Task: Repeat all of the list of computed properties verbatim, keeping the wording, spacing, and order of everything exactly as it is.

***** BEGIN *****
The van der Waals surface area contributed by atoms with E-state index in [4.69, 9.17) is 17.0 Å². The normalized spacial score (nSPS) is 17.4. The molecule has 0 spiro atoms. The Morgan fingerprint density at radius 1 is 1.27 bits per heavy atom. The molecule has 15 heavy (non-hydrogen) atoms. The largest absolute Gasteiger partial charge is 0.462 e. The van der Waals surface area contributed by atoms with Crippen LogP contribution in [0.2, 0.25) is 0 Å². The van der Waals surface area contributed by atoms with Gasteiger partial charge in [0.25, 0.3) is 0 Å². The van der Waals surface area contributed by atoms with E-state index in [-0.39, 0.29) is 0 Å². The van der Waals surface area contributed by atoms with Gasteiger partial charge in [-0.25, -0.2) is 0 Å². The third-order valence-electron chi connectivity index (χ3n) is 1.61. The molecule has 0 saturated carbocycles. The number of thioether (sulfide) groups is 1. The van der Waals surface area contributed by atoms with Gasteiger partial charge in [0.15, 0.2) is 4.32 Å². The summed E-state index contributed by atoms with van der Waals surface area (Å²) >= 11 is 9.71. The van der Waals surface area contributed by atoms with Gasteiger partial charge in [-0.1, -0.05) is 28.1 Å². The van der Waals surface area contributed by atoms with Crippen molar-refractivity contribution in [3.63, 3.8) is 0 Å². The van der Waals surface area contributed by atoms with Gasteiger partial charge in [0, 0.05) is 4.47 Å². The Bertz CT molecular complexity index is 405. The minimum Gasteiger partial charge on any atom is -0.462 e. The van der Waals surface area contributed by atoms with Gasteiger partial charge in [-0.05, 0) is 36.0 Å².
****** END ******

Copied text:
The van der Waals surface area contributed by atoms with E-state index in [4.69, 9.17) is 17.0 Å². The normalized spacial score (nSPS) is 17.4. The molecule has 0 spiro atoms. The Morgan fingerprint density at radius 1 is 1.27 bits per heavy atom. The molecule has 15 heavy (non-hydrogen) atoms. The largest absolute Gasteiger partial charge is 0.462 e. The van der Waals surface area contributed by atoms with Crippen LogP contribution in [0.2, 0.25) is 0 Å². The van der Waals surface area contributed by atoms with Gasteiger partial charge in [0.25, 0.3) is 0 Å². The van der Waals surface area contributed by atoms with E-state index in [-0.39, 0.29) is 0 Å². The van der Waals surface area contributed by atoms with Gasteiger partial charge in [-0.25, -0.2) is 0 Å². The third-order valence-electron chi connectivity index (χ3n) is 1.61. The molecule has 0 saturated carbocycles. The number of thioether (sulfide) groups is 1. The van der Waals surface area contributed by atoms with Gasteiger partial charge in [0.15, 0.2) is 4.32 Å². The summed E-state index contributed by atoms with van der Waals surface area (Å²) >= 11 is 9.71. The van der Waals surface area contributed by atoms with Gasteiger partial charge in [-0.1, -0.05) is 28.1 Å². The van der Waals surface area contributed by atoms with Crippen molar-refractivity contribution in [3.63, 3.8) is 0 Å². The van der Waals surface area contributed by atoms with Gasteiger partial charge in [0, 0.05) is 4.47 Å². The Bertz CT molecular complexity index is 405. The minimum Gasteiger partial charge on any atom is -0.462 e. The van der Waals surface area contributed by atoms with Gasteiger partial charge in [-0.05, 0) is 36.0 Å².